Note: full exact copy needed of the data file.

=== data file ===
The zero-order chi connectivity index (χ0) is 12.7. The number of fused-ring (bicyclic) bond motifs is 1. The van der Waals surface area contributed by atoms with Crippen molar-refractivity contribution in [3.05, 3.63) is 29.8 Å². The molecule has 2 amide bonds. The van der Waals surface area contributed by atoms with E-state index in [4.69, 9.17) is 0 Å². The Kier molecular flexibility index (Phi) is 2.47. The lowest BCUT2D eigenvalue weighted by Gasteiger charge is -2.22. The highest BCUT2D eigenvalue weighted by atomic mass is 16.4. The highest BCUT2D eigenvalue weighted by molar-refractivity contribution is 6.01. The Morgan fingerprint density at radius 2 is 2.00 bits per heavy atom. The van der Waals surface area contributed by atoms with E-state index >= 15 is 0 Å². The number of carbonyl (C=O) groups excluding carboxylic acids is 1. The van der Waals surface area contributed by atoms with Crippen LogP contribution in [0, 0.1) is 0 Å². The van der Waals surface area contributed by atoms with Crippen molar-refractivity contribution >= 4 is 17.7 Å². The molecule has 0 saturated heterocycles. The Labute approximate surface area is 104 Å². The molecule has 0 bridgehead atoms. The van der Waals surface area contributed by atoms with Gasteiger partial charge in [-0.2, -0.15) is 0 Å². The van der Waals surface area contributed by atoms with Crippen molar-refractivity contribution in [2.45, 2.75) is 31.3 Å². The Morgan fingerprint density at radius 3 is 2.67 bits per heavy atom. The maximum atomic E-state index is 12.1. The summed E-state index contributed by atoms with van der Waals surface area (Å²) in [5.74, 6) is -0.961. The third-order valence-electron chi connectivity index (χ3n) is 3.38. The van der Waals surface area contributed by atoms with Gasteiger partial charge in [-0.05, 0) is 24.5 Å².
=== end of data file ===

The zero-order chi connectivity index (χ0) is 12.7. The number of fused-ring (bicyclic) bond motifs is 1. The van der Waals surface area contributed by atoms with Crippen molar-refractivity contribution in [3.05, 3.63) is 29.8 Å². The molecule has 2 amide bonds. The van der Waals surface area contributed by atoms with E-state index in [4.69, 9.17) is 0 Å². The Kier molecular flexibility index (Phi) is 2.47. The lowest BCUT2D eigenvalue weighted by Gasteiger charge is -2.22. The highest BCUT2D eigenvalue weighted by atomic mass is 16.4. The highest BCUT2D eigenvalue weighted by molar-refractivity contribution is 6.01. The Morgan fingerprint density at radius 2 is 2.00 bits per heavy atom. The van der Waals surface area contributed by atoms with E-state index >= 15 is 0 Å². The number of carbonyl (C=O) groups excluding carboxylic acids is 1. The van der Waals surface area contributed by atoms with Crippen LogP contribution in [0, 0.1) is 0 Å². The van der Waals surface area contributed by atoms with Crippen molar-refractivity contribution >= 4 is 17.7 Å². The molecule has 0 saturated heterocycles. The Labute approximate surface area is 104 Å². The molecule has 0 bridgehead atoms. The van der Waals surface area contributed by atoms with Gasteiger partial charge in [-0.2, -0.15) is 0 Å². The van der Waals surface area contributed by atoms with Crippen molar-refractivity contribution in [2.45, 2.75) is 31.3 Å². The Morgan fingerprint density at radius 3 is 2.67 bits per heavy atom. The maximum atomic E-state index is 12.1. The summed E-state index contributed by atoms with van der Waals surface area (Å²) in [5.74, 6) is -0.961. The third-order valence-electron chi connectivity index (χ3n) is 3.38. The van der Waals surface area contributed by atoms with Gasteiger partial charge in [-0.05, 0) is 24.5 Å².